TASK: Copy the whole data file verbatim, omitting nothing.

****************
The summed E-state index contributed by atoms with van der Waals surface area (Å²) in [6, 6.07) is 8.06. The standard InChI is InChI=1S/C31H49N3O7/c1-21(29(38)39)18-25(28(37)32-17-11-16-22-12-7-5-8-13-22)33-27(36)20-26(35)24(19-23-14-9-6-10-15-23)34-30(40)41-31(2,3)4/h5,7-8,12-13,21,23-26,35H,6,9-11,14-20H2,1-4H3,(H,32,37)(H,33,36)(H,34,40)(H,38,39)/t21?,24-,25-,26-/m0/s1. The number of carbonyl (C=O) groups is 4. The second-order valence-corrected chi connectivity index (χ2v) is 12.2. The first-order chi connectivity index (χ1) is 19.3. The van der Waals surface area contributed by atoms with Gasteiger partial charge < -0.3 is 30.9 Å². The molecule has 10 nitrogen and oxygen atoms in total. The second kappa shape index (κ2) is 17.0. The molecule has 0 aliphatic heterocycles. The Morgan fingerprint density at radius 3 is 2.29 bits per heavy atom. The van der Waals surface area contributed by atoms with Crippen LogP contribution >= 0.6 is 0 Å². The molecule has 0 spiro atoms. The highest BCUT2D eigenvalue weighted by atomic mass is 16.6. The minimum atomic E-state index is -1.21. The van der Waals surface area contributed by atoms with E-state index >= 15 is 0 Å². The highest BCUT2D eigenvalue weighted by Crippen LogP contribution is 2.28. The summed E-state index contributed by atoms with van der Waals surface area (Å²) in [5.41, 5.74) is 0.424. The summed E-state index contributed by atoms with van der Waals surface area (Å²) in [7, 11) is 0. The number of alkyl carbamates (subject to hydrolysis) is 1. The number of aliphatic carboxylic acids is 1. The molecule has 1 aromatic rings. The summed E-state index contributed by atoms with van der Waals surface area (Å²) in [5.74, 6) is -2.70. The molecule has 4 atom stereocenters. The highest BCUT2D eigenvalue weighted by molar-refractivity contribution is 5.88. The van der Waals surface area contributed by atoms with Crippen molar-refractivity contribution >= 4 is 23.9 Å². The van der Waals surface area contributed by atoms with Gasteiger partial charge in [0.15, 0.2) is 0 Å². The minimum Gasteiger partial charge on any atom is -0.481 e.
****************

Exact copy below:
The summed E-state index contributed by atoms with van der Waals surface area (Å²) in [6, 6.07) is 8.06. The standard InChI is InChI=1S/C31H49N3O7/c1-21(29(38)39)18-25(28(37)32-17-11-16-22-12-7-5-8-13-22)33-27(36)20-26(35)24(19-23-14-9-6-10-15-23)34-30(40)41-31(2,3)4/h5,7-8,12-13,21,23-26,35H,6,9-11,14-20H2,1-4H3,(H,32,37)(H,33,36)(H,34,40)(H,38,39)/t21?,24-,25-,26-/m0/s1. The number of carbonyl (C=O) groups is 4. The second-order valence-corrected chi connectivity index (χ2v) is 12.2. The first-order chi connectivity index (χ1) is 19.3. The van der Waals surface area contributed by atoms with Gasteiger partial charge < -0.3 is 30.9 Å². The molecule has 10 nitrogen and oxygen atoms in total. The second kappa shape index (κ2) is 17.0. The molecule has 0 aliphatic heterocycles. The Morgan fingerprint density at radius 3 is 2.29 bits per heavy atom. The van der Waals surface area contributed by atoms with Crippen LogP contribution >= 0.6 is 0 Å². The molecule has 0 spiro atoms. The highest BCUT2D eigenvalue weighted by atomic mass is 16.6. The minimum atomic E-state index is -1.21. The van der Waals surface area contributed by atoms with E-state index >= 15 is 0 Å². The highest BCUT2D eigenvalue weighted by Crippen LogP contribution is 2.28. The summed E-state index contributed by atoms with van der Waals surface area (Å²) in [5.41, 5.74) is 0.424. The summed E-state index contributed by atoms with van der Waals surface area (Å²) in [7, 11) is 0. The number of alkyl carbamates (subject to hydrolysis) is 1. The number of aliphatic carboxylic acids is 1. The molecule has 1 aromatic rings. The summed E-state index contributed by atoms with van der Waals surface area (Å²) in [5.74, 6) is -2.70. The molecule has 4 atom stereocenters. The highest BCUT2D eigenvalue weighted by molar-refractivity contribution is 5.88. The van der Waals surface area contributed by atoms with Crippen molar-refractivity contribution >= 4 is 23.9 Å². The van der Waals surface area contributed by atoms with Gasteiger partial charge in [0.15, 0.2) is 0 Å². The minimum Gasteiger partial charge on any atom is -0.481 e.